Research Projects

Female pantomine mask 1st-2nd c AD, Louvre CA 2299 (photo E. Handley)The Institute is currently home to two long-running research projects. The Ancient Theatre Project aims to identify and catalogue the wide range of extant archaeological and iconographic evidence for Greek and Roman drama. Results of the project to date have been published in a series of BICS Supplements, and plans for the digitisation of the Theatre Archive are now well in hand.

With some 10,000 extant examples spanning more than 1500 years, Aegean seals and sealings provide major insights into the Greek Bronze Age. The Aegean Seals Project seeks to facilitate study in this rich field and has supported work on the seals' database, available through ARACHNE.

The Institute is also collaborating in the Naukratis Project.

The Imagines Italicae project, based in the Institute since 2002, was completed and published in January 2012. Its objective was to publish the surviving records of the many peoples of Italy who spoke the languages called ‘Italic’, which disappeared as the Romans took control and as Latin became the common language of Italy.   Almost the only records now surviving from these peoples are the texts they inscribed and the coinages they produced. Imagines Italicae, edited by Michael Crawford and colleagues on the project, published as a BICS Supplement, provides for the first time a complete corpus of these texts, accompanied by photographs or drawings, a critical apparatus, an English translation where possible, a bibliography, and a full account of their discovery and archaeological context. It will provide the essential tool for all those working on the languages and history of Italy before the Romans.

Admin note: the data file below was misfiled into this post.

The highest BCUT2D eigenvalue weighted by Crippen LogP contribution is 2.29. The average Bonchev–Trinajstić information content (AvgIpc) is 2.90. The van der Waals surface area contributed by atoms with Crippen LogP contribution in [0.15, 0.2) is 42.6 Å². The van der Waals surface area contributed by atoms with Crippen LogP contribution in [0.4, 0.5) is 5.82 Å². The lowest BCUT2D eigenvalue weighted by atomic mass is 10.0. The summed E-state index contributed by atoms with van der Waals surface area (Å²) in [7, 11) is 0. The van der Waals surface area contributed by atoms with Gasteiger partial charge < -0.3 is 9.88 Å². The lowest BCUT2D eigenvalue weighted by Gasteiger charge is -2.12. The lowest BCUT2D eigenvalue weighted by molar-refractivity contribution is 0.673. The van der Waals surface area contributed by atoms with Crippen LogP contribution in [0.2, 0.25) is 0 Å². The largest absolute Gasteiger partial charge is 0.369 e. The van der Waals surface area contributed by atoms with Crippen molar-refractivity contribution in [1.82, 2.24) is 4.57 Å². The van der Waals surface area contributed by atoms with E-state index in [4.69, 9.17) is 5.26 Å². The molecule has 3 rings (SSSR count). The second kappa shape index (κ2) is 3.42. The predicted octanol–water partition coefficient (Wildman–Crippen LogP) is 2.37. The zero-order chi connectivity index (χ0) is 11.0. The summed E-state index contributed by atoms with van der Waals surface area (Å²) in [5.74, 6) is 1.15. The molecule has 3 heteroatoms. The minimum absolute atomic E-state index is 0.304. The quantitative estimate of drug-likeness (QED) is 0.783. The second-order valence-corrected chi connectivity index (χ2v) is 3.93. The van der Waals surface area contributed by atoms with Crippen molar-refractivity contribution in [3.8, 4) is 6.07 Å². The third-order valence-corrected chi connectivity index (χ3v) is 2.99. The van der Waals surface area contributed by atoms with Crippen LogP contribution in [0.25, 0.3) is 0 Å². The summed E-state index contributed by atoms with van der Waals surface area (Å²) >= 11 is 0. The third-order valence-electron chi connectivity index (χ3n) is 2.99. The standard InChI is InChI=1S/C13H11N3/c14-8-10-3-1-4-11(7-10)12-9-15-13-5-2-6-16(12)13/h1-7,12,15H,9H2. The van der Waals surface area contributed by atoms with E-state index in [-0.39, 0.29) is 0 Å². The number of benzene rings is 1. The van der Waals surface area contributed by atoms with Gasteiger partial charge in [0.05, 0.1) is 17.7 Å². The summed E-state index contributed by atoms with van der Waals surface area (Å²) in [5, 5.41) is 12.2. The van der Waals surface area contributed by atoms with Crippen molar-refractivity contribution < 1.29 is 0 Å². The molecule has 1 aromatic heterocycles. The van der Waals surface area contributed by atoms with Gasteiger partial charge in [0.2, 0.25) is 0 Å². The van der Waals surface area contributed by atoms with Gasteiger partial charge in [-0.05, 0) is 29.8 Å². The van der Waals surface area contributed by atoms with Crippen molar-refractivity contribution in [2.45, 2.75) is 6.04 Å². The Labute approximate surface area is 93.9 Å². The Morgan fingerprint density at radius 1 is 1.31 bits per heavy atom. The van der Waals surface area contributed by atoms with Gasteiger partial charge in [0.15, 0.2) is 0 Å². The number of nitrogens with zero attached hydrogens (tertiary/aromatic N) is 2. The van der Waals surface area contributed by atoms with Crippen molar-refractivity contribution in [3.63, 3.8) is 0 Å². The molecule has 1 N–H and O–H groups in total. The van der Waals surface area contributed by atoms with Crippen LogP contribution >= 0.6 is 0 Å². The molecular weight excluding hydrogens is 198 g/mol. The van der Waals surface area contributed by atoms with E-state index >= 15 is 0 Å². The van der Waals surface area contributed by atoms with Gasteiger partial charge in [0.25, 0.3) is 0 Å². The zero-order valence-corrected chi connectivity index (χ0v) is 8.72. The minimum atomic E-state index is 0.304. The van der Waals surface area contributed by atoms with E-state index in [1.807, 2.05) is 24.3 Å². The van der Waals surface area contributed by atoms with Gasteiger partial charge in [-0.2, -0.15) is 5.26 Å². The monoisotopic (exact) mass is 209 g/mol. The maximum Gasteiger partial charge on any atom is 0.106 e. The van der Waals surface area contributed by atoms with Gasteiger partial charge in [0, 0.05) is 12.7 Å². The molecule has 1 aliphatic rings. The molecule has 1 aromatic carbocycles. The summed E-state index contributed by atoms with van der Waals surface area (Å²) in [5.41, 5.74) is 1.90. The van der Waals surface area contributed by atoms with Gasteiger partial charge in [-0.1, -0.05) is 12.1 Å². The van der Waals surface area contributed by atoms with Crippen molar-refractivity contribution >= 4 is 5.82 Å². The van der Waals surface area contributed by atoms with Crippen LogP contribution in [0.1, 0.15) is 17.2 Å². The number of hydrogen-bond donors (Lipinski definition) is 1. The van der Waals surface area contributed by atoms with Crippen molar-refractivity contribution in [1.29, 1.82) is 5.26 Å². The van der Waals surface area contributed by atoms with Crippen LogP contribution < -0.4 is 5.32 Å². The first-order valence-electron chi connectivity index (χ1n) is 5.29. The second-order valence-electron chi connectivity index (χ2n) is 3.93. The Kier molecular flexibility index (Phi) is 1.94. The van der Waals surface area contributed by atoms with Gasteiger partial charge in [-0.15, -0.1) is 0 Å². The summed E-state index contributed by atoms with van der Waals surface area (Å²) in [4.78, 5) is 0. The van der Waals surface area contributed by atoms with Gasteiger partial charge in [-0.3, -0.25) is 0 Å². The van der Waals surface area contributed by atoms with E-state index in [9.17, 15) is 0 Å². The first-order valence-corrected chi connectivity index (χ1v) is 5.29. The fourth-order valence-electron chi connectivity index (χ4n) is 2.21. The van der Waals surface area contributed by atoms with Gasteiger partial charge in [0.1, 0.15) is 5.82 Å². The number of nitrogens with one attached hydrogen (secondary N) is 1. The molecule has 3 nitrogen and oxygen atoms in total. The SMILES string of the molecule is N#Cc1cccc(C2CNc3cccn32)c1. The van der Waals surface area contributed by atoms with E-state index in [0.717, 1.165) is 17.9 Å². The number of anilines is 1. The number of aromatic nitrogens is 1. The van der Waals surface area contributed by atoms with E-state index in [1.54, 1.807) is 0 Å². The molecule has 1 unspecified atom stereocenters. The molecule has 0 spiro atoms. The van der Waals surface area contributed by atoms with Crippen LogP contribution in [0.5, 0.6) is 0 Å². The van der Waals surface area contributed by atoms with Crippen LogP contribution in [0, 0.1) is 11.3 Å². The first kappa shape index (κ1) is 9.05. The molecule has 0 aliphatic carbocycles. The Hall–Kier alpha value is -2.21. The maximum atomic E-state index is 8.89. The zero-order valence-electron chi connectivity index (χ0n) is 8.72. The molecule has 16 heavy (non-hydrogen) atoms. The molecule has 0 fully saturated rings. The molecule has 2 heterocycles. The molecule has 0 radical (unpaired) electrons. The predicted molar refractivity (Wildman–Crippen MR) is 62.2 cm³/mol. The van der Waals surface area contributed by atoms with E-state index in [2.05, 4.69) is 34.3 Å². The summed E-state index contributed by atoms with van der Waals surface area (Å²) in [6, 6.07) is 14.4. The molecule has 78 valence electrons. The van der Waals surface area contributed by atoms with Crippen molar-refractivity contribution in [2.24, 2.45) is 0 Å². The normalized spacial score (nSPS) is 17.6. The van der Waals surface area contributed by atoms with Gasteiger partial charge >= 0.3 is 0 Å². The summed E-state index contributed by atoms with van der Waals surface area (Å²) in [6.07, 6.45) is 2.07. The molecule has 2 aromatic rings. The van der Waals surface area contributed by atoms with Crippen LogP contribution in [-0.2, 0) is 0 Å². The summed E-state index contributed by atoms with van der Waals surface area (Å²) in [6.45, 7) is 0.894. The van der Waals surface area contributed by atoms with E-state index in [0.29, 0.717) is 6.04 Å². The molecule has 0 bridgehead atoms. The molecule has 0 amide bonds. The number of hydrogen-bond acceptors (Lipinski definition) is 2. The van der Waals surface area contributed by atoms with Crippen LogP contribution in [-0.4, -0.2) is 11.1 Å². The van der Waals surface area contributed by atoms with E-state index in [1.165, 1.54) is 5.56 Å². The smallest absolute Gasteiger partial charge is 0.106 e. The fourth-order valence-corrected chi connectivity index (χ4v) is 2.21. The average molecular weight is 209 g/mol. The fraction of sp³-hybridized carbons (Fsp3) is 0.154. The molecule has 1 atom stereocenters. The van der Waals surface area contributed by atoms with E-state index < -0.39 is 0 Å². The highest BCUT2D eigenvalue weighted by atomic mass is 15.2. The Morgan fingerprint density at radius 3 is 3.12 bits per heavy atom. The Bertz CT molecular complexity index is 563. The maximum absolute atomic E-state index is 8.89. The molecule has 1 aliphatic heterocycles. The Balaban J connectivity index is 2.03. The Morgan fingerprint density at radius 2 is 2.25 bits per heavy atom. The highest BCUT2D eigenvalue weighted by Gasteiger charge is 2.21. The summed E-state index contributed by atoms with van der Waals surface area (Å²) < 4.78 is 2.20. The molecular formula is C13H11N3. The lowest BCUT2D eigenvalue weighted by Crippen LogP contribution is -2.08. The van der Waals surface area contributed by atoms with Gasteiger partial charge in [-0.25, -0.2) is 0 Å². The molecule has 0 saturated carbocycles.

The Director is currently working on The Sanctuary Project.

The Prosopography of the Byzantine World project , is a national undertaking, which has been directed, since 2017, from the ICS/SAS, in partnership with the Society for the Promotion of Byzantine Studies. It aims to create and develop an analytical prosopography of the people identifiable as active in the Byzantine world. Over the last decade this effort has been focused on the eleventh and twelfth centuries (1025-1180).